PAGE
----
To make adding hardware easier, saturate each end of your reins with Fray Check (or something similar, regular glue should work as well) and let dry completely. Do this close to the knots on each end. Once dry, cut off the knots.

Thread on a buckle, bottom to top. (if you’re using etched hardware, bend the buckles slightly beforehand) Add your jump rings/hooks, then fold over your braid and thread it back through the buckle.

Repeat on the other side, then go back to your sketch and adjust your reins to size. You can further adjust them on a model too. Lastly, determine where you want to trim the excess braid and cover it generously in Fray Check. Trim once completely dry. Please note that this will not permanently seal your braid ends, but it will help keep them from unraveling. Excessive handling or threading them on and off the buckles will cause them to come apart, so re-apply if necessary!

Your reins are now complete!

The braid pattern can be changed up by switching the order of your threads (the links I referenced show some good examples of that) and the color combos are endless, so have fun!

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This week’s project was a Portuguese/Baroque inspired bridle, made to fit Alborozo.

This bridle was another one of those pieces that just didn’t want to be made. Eventually I got it to cooperate with me, but that was after losing tiny pieces, breaking pieces, dropping stuff in glue, etc etc…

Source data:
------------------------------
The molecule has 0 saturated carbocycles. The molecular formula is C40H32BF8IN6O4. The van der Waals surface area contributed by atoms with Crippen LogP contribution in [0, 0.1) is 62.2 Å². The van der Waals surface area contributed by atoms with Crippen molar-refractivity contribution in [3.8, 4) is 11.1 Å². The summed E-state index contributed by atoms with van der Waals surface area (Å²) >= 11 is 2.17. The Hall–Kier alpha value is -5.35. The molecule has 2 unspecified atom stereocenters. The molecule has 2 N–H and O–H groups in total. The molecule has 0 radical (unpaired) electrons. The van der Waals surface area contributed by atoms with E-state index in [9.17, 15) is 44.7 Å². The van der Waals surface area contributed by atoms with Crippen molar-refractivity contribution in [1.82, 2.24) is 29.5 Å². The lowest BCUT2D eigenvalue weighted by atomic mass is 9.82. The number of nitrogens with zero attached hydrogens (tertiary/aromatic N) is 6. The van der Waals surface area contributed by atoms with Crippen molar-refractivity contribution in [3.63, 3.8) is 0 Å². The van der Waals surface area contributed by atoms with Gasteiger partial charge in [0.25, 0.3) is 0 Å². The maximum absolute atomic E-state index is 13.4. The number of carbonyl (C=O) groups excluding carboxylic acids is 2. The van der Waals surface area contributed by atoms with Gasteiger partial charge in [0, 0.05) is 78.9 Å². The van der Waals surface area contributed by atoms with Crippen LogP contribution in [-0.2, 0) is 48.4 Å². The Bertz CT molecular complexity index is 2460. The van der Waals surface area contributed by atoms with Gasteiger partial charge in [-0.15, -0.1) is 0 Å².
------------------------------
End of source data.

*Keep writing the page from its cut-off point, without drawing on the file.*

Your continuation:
All of the metal pieces are from Rio Rondo. I’ve never made anything so decked out in silver before!

And I’ve never tried a Spanish-type bridle either so this was fun, when it wasn’t fighting me of course. 😉

One thing I had trouble with were the metal keepers that came with the hardware sheet. They are too wide for the lace when folded and break easily. It was suggested to glue the pieces on leather keepers instead, which worked out a lot better.

I wanted to keep the edges silver though, so they got a touch of silver alcohol ink. I really like the end result, and unless you look really close, they imitate the look of metal keepers fairly well.

I struggled a lot with the fit but I’m hoping that’s another thing that will get better with practice. There are some things about it that bother me (there’s always something) but overall I’m happy with how it came together.